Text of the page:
“Now may the God of peace himself sanctify you completely, and may your whole spirit and soul and body be kept blameless at the coming of our Lord Jesus Christ.” (1 Thessalonians 5:23).

” Now may the God of peace who brought again from the dead our Lord Jesus, the great shepherd of the sheep, by the blood of the eternal covenant, equip you with everything good that you may do his will, working in us that which is pleasing in his sight, through Jesus Christ, to whom be glory forever and ever. Amen.” (Hebrews 13:20-21).

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Parental laxity

“We may learn [from Eli] how cruel parental laxity is, and how fatal mischief may be done, by neglect of the plain duty of restraining children. . . .He who tolerates evil which it is his province to suppress, is an accomplice, and the blood of the doer is red on his hands.”  –Alexander MacLaren

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Asaph was really down, discouraged and depressed in Psalm 77.  He cried to the Lord but it didn’t seem to do any good. Trouble dogged him by day and restlessness at night.  He couldn’t sing himself to sleep and he questioned God’s mercy and forgiveness in his life.  But his path out of discouragement was remembering the mighty works of God.  He said, “I will remember the deeds of the Lord; yes, I will remember your wonders of old. I will ponder all your work, and meditate on your mighty deeds.” (Psalm 77:11-12, ESV).

That is a key: When we are discouraged, we must stop, meditate, and really focus on God’s mighty works in the past–both in the lives of His people and in our own experience. Calvin points out, “The reason why so many examples of the grace of God contribute nothing to our profit, and fail in edifying our faith is, that as soon as we have begun to make them the subjects of our consideration, our inconstancy draws us away to something else, and thus, at the very commencement, our minds soon lose sight of them.”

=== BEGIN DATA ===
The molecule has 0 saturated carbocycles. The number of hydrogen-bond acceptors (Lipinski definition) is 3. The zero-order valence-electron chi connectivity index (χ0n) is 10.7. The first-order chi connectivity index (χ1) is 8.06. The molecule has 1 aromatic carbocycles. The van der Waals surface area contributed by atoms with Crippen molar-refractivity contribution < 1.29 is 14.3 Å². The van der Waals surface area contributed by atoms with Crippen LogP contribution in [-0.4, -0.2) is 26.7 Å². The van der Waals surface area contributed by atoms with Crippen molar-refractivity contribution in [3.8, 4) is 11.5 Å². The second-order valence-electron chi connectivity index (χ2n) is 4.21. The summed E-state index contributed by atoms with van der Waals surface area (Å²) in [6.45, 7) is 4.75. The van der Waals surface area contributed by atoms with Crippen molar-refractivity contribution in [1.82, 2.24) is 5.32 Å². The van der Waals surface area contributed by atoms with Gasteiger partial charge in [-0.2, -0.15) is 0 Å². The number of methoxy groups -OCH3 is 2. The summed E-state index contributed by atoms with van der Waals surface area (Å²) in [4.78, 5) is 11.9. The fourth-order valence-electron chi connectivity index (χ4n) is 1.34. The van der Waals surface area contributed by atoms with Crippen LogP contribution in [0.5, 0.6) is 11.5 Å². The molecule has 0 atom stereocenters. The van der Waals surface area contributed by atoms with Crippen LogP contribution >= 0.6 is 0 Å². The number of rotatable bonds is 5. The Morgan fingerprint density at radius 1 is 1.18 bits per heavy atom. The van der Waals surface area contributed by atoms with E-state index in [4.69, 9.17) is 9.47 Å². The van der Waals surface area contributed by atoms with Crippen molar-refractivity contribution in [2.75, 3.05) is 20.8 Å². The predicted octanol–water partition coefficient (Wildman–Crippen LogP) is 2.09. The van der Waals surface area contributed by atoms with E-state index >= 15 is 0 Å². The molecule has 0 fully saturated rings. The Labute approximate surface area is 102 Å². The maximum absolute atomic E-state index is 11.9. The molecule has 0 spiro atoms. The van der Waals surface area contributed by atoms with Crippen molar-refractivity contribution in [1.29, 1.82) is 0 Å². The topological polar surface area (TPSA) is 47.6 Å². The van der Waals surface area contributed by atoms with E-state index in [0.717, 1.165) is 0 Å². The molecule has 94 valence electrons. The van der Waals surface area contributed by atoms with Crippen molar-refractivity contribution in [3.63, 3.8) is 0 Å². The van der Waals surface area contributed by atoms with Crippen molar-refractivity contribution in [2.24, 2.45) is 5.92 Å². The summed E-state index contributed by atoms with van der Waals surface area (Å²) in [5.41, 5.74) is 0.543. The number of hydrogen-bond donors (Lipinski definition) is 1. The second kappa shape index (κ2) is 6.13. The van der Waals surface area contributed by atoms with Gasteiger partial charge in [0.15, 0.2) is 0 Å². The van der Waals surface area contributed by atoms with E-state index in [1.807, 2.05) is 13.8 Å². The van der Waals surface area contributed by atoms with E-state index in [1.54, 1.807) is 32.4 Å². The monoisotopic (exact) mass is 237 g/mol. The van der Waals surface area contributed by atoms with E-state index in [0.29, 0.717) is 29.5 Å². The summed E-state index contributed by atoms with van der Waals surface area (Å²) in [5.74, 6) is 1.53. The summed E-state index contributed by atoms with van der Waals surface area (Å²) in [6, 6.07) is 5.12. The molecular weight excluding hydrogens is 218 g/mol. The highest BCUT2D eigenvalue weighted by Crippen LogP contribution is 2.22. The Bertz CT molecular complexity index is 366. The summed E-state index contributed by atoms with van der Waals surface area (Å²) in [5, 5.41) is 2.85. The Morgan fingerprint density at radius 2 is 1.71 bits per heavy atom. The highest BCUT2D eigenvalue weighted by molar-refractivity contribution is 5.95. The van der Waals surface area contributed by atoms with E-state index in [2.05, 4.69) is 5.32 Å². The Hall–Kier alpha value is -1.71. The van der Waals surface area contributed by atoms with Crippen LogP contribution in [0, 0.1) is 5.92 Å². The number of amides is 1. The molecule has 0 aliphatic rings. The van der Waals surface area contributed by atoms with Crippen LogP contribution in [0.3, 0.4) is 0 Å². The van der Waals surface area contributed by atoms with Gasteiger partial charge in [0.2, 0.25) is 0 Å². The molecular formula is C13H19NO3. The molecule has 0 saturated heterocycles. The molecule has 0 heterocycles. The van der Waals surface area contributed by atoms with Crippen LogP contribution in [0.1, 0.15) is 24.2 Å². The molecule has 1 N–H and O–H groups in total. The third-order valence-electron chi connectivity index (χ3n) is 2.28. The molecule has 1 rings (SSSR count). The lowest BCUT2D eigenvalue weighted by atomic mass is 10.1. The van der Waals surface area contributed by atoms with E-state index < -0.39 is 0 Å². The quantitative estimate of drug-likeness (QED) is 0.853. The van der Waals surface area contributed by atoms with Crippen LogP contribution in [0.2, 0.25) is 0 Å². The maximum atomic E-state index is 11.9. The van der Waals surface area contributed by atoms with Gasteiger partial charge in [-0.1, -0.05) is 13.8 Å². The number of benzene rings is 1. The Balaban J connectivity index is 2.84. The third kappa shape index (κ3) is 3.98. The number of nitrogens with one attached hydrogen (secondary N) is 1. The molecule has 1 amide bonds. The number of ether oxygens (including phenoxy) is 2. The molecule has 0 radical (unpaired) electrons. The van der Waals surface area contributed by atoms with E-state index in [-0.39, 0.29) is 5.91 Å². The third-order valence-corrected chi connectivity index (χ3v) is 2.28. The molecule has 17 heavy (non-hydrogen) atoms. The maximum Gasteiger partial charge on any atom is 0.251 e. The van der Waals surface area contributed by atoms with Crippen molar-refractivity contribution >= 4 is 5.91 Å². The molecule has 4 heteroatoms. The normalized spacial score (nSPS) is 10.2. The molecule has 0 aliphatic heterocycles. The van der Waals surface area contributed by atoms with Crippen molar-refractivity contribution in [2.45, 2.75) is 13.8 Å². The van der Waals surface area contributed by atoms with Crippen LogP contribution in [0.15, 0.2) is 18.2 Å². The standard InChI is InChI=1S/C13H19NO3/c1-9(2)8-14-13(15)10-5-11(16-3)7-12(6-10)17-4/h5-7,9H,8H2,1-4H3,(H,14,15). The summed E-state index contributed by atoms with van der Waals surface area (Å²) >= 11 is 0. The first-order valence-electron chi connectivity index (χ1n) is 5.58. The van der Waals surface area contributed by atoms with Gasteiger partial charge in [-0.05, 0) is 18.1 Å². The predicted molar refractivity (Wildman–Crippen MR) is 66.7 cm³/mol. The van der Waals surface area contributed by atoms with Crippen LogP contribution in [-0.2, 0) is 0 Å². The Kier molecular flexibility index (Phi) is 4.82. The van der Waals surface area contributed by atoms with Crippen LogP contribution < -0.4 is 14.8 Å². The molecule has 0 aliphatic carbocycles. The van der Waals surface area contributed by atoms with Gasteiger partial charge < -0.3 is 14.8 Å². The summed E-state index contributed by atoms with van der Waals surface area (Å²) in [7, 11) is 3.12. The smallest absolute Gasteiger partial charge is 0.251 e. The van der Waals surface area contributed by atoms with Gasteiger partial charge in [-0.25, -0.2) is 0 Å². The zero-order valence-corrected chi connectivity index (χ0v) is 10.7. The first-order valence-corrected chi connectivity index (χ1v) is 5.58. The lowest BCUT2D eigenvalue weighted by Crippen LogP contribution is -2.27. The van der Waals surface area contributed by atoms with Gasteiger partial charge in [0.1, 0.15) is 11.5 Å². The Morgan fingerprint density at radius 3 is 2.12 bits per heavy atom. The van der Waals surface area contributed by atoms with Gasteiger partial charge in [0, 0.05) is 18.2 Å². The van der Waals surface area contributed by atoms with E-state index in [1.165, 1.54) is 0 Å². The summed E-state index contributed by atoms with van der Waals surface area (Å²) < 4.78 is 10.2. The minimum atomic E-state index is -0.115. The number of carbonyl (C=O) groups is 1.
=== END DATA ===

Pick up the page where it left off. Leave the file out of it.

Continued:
So today, child of God, remember how God has delivered you in the past and especially how He redeemed you from your slavery to sin and how He set you free from the punishment of His fierce anger.  Psalm 77 will help you do that for “What a strong encouragement there is here for discouraged believers in this passage. . . The mighty exploits of God are designed to tell the story of God’s working in the affairs of men.  Each episode should infuse powerful hope into hearts.  The God who has worked so mightily in the past stands ready to help his people in the present.” (Steve Lawson).

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Would you be happy with this scenario:

Your college-age daughter in her early 20’s meets a young, Christian man who “sweeps” her off her feet and they establish a relationship.  Over break, she brings him home so you can meet him for a couple of days and give your approval of him, even though she has already given her heart to him.